• by sjames (1099)

            I must say, I have not. I'd be too tempted to give the TSA a snappy Seig Heil.

            • I must say, I have not. I'd be too tempted to give the TSA a snappy Seig Heil.

              And you'd be well within your rights under the Constitution to do that very thing.. However in our current bat-shit insane world, you'd be hassled, likely arrested, and prevented from boarding your flight, and put on a "list".. Those of us who see clearly how insanely UNamerican the whole DHS/TSA thing is, seem to be the minority anymore. I hear endless cries of "if you don't want to be inspected, just don't fly".. ummm... no... The Constitution does not say "4th Amendment only applies to non-flying citizen

        • Airlines are pretty darn explicit in exactly what you will get-- prior to flying on my 777 2 weeks ago I was able to find out exactly what amenities would be available pretty easily. And every time Ive shopped for a ticket, I remember seeing exactly how many inches of legroom I would get.

          I think airline seating is, actually, one of the MOST explicit areas when it comes to "what am I getting", Im really not sure where your complaint comes from. And if you want to know the exact conditions of the seat on a

      • by h4rr4r (612664)

        I cannot do that, because as United proves "economy plus" means 2 inches more leg room on a plane too old to have any in flight entertainment, worse than average food and flights that never take off on time.

        • I cannot do that, because as United proves "economy plus" means 2 inches more leg room on a plane too old to have any in flight entertainment, worse than average food and flights that never take off on time.

          It used to mean 5. I think they made up for it by shrinking the regular seats by 3 inches.

          I used to be United-only. Then my girlfriend introduced me to Southwest. The boarding process was funny (just A, B and C at the time) and no in-flight entertainment, but they almost always got me in on time and they served Dr. Pepper. In contrast, United's customer service has gotten more elitist and boarding a flight is a fight for over-head space (the last Southwest flight I was on had half-empty overhead bins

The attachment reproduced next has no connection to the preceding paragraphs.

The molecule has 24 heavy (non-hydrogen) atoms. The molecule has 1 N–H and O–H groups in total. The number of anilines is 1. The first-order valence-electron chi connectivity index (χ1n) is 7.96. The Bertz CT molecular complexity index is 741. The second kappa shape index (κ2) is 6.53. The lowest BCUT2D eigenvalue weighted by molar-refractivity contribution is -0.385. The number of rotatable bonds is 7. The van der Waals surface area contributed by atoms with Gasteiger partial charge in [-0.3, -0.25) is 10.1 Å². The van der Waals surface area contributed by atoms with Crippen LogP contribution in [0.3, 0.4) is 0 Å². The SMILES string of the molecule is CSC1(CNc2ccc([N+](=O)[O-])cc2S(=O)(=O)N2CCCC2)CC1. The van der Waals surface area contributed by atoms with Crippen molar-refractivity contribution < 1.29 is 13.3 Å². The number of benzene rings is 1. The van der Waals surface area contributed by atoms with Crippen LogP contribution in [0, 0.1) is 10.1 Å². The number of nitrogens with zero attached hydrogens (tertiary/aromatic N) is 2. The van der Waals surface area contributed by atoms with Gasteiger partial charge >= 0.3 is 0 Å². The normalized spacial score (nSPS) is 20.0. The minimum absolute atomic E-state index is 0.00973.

• by X0563511 (793323)

            EVERY time I've flown Southwest my baggage went somewhere else, and my sample size is about 5 round-trips scattered over a period of years.

            I'll take a 30 minute delay (which BTW, usually has to do with Yokels on the tarmac and less to do with the airline, because I do listen to ramp chatter and ground control while I'm waiting) over a game of "Where In The World Is My Friggin' Luggage?"

          • by smashr (307484)

            I cannot do that, because as United proves "economy plus" means 2 inches more leg room on a plane too old to have any in flight entertainment, worse than average food and flights that never take off on time.

            It used to mean 5. I think they made up for it by shrinking the regular seats by 3 inches.

            From http://www.seatguru.com/ [seatguru.com] :

            American Airlines: 31" seat pitch is standard
            US Airways: 30-32" seat pitch
            Virgin Atlantic: 31-32" seat pitch is standard (just to preempt the 'omg non-US airlines are better')
            Southwest: 32-33" seat pitch